The most potent symbol of the Olympic games, the Olympic flame, has arrived in Rio de Janeiro.
CCTV America’s Stephen Gibbs traces its eventful journey from Greece to Rio.
Olympic torch arrives in Rio after tempestuous journeyThe most potent symbol of the Olympic games, the Olympic flame, has arrived in Rio de Janeiro. CCTV America’s Stephen Gibbs traces its eventful journey from Greece to Rio.
The journey began, where it always begins, in the serene, idyllic Greek sanctuary of Olympia.
It was brought to South America first class, on board a chartered jet.
One of the first Brazilians to receive it was the then-Brazilian President Dilma Rousseff — a reminder there’s nothing eternal about Brazilian politics. Rousseff has since been removed from office, facing impeachment.
But she set the torch on its way, in the safe hands of Brazil’s volleyball captain.
Then began another journey, across this vast, diverse country. Brazilians have mostly enthusiastically welcomed the torch — but not everywhere.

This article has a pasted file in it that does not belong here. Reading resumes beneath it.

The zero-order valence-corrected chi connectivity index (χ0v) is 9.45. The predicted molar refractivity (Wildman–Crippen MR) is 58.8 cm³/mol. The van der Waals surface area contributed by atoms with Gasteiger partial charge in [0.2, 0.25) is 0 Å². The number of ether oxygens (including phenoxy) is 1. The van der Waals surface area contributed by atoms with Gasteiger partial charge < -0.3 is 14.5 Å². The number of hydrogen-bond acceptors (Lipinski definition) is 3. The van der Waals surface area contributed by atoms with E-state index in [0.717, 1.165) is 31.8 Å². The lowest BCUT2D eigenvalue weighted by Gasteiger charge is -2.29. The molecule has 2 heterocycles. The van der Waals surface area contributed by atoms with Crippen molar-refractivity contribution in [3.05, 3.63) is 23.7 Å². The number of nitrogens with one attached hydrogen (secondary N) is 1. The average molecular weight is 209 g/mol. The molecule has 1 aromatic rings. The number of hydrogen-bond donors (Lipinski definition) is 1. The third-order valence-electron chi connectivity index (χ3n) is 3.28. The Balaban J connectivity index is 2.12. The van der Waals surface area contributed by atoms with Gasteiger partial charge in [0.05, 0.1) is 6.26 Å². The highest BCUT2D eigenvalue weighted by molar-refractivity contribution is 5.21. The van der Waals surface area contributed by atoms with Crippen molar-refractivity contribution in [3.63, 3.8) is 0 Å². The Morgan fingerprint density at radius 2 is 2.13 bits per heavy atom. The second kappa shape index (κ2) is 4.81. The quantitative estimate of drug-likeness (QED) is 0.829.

Some said Brazil, in recession, shouldn’t be hosting such an opulent event. Protesters’ target has been the flame itself, and it is believed to have gone out at least once.
But the torch received a welcome party in Rio — something the city knows a thing or two about.
There Rebecca Pantaney, a young badminton player, was looking forward to playing her part in the world’s longest relay race.
“I have no words,” Pantaney said. “I really can’t describe it. I am so nervous!”
Rio Mayor Eduardo Paes, who helped bring the games to this city, was the first to receive the torch.
The Olympic torch has finally made it to Rio, after a long, and eventful journey, and is now tantalizingly close to its destination.
Friday, it will light the Olympic cauldron, and the games will begin.